The elimination of grave markers from the Cemetery at Woodlands in 1976 effectively transformed the site into a mass grave for the 3065 persons buried there.
In the planning of this Dead and Buried project it was important to me that my Woodlands art work and this exhibition play a critical roll in returning the old cemetery back to its original function. This restoration of the site would first require finding a way to repatriate the individual grave markers.
Existing maps of the cemetery layout were incomplete and inaccurate. With the gravestones gone, using these maps to locate individual burial plots was next to impossible. It was clear to me that rehabilitating the cemetery would require a remapping of the entire site.
Together with Ian Walker BCLS, new measurements of the site were taken and we were able to produce an accurate drawing. Then by referencing, existing cemetery documentation, vintage aerial photographs of the site and the actual positioning of several original gravestones, which, fortuitously, had remained in situ, we were able to re-establish the cemetery grid. The new map accurately plots the original configuration of burial lots and ties them into the Satellite Global Positioning System.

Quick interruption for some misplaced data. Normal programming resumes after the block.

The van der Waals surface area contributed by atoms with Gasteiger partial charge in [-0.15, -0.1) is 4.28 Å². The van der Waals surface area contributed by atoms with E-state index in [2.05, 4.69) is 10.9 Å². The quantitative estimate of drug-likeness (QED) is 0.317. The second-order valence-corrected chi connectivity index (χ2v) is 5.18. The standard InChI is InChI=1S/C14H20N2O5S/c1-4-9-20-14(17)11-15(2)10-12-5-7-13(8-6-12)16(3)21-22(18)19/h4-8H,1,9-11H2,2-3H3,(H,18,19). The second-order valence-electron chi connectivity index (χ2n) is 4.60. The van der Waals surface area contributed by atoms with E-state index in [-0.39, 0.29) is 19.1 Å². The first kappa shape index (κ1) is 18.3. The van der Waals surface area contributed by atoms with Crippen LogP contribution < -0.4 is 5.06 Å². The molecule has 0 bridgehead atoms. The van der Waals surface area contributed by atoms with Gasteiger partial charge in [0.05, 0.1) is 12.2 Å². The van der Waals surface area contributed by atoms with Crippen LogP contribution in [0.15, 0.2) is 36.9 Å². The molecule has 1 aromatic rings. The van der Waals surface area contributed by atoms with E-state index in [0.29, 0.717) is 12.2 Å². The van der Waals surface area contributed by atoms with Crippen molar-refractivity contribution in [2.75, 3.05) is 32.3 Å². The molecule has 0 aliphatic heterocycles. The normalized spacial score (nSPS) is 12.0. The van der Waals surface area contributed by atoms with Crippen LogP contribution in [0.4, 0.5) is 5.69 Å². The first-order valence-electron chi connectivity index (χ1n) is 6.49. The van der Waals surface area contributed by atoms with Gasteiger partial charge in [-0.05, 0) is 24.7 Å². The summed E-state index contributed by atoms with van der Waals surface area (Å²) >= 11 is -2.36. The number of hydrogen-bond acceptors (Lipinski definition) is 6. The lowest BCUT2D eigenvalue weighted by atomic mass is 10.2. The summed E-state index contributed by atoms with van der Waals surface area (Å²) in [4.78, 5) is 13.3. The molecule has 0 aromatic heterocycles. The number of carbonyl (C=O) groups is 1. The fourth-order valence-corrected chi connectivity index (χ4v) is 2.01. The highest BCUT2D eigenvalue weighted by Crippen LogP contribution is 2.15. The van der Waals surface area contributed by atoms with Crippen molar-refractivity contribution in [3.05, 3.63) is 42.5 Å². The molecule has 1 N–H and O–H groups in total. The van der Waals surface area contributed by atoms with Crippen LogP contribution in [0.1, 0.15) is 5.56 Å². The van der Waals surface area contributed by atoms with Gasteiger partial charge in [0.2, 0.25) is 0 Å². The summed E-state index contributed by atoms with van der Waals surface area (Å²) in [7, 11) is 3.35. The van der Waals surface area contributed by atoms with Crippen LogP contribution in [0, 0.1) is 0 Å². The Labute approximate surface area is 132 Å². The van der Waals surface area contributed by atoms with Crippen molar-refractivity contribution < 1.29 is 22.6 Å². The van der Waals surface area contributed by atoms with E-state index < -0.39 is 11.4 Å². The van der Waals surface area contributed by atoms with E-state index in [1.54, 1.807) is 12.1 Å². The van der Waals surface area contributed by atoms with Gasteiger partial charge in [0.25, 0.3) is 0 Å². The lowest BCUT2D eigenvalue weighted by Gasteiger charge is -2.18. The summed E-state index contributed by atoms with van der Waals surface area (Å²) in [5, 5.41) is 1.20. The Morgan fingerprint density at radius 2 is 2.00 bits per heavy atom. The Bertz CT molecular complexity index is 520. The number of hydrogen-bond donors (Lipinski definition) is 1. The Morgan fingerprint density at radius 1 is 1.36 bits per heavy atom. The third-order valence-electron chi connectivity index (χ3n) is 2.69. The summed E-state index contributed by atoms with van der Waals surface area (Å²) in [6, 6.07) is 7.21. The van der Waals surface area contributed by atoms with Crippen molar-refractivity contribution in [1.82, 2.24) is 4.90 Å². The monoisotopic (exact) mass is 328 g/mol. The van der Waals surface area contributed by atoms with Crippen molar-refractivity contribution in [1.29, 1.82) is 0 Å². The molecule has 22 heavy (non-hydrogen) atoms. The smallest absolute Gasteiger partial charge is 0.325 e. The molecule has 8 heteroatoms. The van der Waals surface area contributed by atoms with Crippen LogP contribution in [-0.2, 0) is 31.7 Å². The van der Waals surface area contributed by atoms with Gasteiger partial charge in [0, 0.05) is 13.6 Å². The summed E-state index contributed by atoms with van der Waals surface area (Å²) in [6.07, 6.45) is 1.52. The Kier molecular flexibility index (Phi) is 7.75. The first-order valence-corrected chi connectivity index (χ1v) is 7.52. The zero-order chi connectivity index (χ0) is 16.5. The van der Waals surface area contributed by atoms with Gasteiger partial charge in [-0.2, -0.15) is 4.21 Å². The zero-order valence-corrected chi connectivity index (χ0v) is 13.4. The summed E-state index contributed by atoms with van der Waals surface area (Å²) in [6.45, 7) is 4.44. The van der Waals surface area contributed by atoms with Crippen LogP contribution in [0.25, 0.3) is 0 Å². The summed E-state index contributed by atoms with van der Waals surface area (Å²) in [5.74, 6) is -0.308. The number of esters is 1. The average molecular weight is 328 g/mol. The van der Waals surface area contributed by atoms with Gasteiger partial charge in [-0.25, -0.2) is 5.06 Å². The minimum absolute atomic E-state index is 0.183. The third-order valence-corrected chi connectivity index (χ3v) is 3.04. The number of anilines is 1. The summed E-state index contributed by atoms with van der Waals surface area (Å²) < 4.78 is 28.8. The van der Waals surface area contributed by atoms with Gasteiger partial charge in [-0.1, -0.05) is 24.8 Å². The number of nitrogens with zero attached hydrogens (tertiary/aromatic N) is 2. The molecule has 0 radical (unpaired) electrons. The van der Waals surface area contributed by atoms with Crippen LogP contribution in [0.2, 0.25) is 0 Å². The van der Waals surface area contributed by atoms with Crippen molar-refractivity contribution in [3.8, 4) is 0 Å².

Attaching corresponding GPS coordinates to each of the names in the cemetery database has provided each deceased with a new digital headstone. Now, after 33 years in obscurity, each of those names is once again linked with a specific 4’ X 7’ piece of ground within the cemetery site.
Furthermore this remapping displays an accurate relationship between existing architectural features of the 2006 Memorial Garden which presently occupies the site and the numbered block and lot configuration of the 1958 cemetery. So even without GPS technology, using this map as a guide, it is now possible to find the general location of particular gravesites with reasonable accuracy.